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Overview of main benefits of shared mobility

In this article, we take a closer look at some of the key benefits of shared mobility: sustainability, accessibility, and reduced journey times.

Now that you’ve had chance to think about the benefits of shared mobility yourselves, let’s take a look at some of them in more depth.


For all mobility solutions, sustainability and the environment must be at the forefront of decision making.

Both technology providers and operators should commit to sustainability and minimise the environmental impact of the services provided. This could be through sustainable methods of producing the vehicles and ensuring components can be recycled at the end of life, or through how vehicles are maintained to extend the usable life of these vehicles.

Providing a sustainable mobility service that deploys quiet electric vehicles, and promotes a shift away from private car use, can help reduce greenhouse gas emissions (GHG) and improve air quality.

It is well known that electric cars are better for the environment than conventional petrol and diesel cars. However, when comparing GHG emissions to other modes of transport there are more sustainable options, including shared mobility. The chart below shows typical ranges of carbon dioxide emissions for a variety of transport options. Here it can be seen that shared mobility options, along with public transport, can achieve lower emissions than cars (even electric ones).

Transport mode comparison: range of gram CO2 per person-km. Showing walking to be the lowest and car petrol to be highest - other modes in-between include cycling, metros, e-bikes, electric buses, trains, e-scooters, diesel buses and electric cars. Transport mode comparison: range of gram CO2 per person-km

Accessibility and Ease of Use

Shared mobility can benefit citizens of all socio-economic status. Unlike passenger cars which require large amounts of capital investment or expensive lease schemes, shared mobility has no capital outlay for the end user. The user will just pay for the journey they need. Typical user costs for some of the main forms of shared mobility are stated below:

  • Car clubs – Monthly membership fee from £7/month, Hourly rental rate from £5/hour
  • Electric scooters – From £2 for a 2–3 mile trip
  • Electric bike – From £2 for 30 minutes
  • Non-electric bike – From £2 per day or annual memberships from £90+

Shared mobility can also improve transport access in areas where public transport is scarce. These gaps in the transport network can be plugged by shared mobility for a low cost. Through the integration of shared mobility into the transport system, this will give citizens greater accessibility to cheap transport.

Reduced congestion and journey times

Congestion represents wasted time for car drivers, with an average of 178 lost hours per year in the UK and an associated cost of £8 billion. Lost time due to congestion is most common in city centres where roads are often single lane and there is a high ratio of traffic crossings to road space. Additionally, limited parking in city centres can extend journey times, through drivers having to search for available parking spaces. Due to the urban environment, expanding the road network is difficult. Often the only way to reduce congestion is to reduce the number of vehicles travelling through the city.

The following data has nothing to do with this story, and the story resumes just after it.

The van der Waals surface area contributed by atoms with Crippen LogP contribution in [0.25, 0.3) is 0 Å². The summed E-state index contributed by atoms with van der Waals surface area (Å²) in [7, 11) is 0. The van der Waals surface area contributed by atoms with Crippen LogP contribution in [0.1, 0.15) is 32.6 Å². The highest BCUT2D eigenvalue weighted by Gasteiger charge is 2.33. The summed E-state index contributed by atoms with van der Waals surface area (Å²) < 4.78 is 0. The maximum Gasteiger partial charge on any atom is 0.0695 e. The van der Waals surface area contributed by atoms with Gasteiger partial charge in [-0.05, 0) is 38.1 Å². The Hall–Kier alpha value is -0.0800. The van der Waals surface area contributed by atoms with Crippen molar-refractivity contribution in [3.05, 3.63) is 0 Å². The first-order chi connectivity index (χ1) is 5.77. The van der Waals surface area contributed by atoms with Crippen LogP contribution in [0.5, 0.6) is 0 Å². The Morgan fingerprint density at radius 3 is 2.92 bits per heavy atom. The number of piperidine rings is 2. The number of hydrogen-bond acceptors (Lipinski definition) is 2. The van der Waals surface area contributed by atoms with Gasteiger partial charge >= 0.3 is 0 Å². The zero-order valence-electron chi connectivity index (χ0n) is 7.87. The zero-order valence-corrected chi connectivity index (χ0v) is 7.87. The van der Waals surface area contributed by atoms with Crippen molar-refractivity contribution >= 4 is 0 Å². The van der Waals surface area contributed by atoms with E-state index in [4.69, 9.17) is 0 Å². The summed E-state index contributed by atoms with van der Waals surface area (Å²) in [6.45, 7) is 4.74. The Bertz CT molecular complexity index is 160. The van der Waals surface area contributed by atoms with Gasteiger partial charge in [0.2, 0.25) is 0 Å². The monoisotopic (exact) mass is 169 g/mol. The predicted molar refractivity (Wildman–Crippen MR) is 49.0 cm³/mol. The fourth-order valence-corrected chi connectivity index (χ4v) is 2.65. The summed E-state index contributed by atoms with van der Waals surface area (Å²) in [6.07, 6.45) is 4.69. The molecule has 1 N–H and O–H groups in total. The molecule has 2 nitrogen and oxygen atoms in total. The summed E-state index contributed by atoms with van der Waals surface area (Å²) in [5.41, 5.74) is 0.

Vehicles stuck in traffic.

Shared micromobility (e-scooters, e-bikes, and conventional pedal bikes) can provide a solution for this. These smaller forms of shared mobility have higher manoeuvrability through traffic as well as users able to utilise cycle lanes, if available. Typical speeds for electric scooters and electric bikes are between 12.5 mph and 20 mph (20–32 kph). Given typical inner city speeds of around 10 mph (16 kph), shorter journeys can be carried out quicker using shared mobility and can help to reduce congestion in cities as people choose shared mobility over using their own car.

Additionally, some forms of shared micromobility are dockless. Dockless vehicles can be parked anywhere within a pre-specified zone allowing users to travel from door to door. This can further reduce journey time, removing the need to try to find somewhere to park and then walking to your final destination.

Car clubs have also been shown to reduce the number of vehicles on the road with one vehicle replacing between 8 and 12 privately owned vehicles. The provision of car clubs therefore can help reduce the amount of space that privately owned vehicles take up within a city, easing the pressure on parking as well as congestion.

The benefits of shared mobility are many and can help improve travel, decrease cost, and reduce the impact of transport on the environment. So why is shared mobility not as prevalent as it should be? In the next step we will look at some of the challenges that are associated with deploying shared mobility.

In the comments below write your initial thoughts on what you think are the biggest challenges facing shared mobility.

This article is from the free online

Sustainable Transport and Shared Mobility

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FutureLearn - Learning For Life

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